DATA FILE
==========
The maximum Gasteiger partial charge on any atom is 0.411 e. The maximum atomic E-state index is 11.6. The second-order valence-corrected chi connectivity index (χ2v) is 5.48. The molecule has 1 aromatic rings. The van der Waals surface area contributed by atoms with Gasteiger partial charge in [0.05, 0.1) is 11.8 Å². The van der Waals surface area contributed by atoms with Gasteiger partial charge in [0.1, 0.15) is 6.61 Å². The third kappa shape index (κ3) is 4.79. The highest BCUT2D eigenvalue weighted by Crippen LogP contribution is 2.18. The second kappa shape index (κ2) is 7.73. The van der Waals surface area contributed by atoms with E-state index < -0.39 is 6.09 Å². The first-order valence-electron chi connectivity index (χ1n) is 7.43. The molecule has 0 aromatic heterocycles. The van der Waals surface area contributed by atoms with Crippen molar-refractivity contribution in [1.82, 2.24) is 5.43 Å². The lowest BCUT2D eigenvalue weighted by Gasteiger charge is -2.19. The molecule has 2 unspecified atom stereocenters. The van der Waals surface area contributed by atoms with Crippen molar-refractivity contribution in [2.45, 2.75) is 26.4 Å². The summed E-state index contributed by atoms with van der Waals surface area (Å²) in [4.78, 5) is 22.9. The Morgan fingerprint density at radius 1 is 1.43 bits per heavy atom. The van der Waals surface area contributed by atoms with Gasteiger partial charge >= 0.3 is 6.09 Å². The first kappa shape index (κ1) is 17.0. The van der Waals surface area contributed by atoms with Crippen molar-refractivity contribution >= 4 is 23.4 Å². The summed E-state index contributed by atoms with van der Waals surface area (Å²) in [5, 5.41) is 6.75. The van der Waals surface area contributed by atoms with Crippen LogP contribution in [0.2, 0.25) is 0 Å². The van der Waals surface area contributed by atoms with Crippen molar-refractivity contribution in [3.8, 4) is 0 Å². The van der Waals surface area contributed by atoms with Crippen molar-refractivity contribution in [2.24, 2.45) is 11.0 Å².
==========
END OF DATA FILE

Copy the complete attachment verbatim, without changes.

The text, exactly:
The maximum Gasteiger partial charge on any atom is 0.411 e. The maximum atomic E-state index is 11.6. The second-order valence-corrected chi connectivity index (χ2v) is 5.48. The molecule has 1 aromatic rings. The van der Waals surface area contributed by atoms with Gasteiger partial charge in [0.05, 0.1) is 11.8 Å². The van der Waals surface area contributed by atoms with Gasteiger partial charge in [0.1, 0.15) is 6.61 Å². The third kappa shape index (κ3) is 4.79. The highest BCUT2D eigenvalue weighted by Crippen LogP contribution is 2.18. The second kappa shape index (κ2) is 7.73. The van der Waals surface area contributed by atoms with E-state index < -0.39 is 6.09 Å². The first-order valence-electron chi connectivity index (χ1n) is 7.43. The molecule has 0 aromatic heterocycles. The van der Waals surface area contributed by atoms with Crippen molar-refractivity contribution in [1.82, 2.24) is 5.43 Å². The lowest BCUT2D eigenvalue weighted by Gasteiger charge is -2.19. The molecule has 2 unspecified atom stereocenters. The van der Waals surface area contributed by atoms with Crippen molar-refractivity contribution in [2.45, 2.75) is 26.4 Å². The summed E-state index contributed by atoms with van der Waals surface area (Å²) in [4.78, 5) is 22.9. The Morgan fingerprint density at radius 1 is 1.43 bits per heavy atom. The van der Waals surface area contributed by atoms with Gasteiger partial charge >= 0.3 is 6.09 Å². The first kappa shape index (κ1) is 17.0. The van der Waals surface area contributed by atoms with Crippen molar-refractivity contribution >= 4 is 23.4 Å². The summed E-state index contributed by atoms with van der Waals surface area (Å²) in [5, 5.41) is 6.75. The van der Waals surface area contributed by atoms with Crippen LogP contribution in [0.2, 0.25) is 0 Å². The van der Waals surface area contributed by atoms with Crippen molar-refractivity contribution in [3.8, 4) is 0 Å². The van der Waals surface area contributed by atoms with Crippen molar-refractivity contribution in [2.24, 2.45) is 11.0 Å².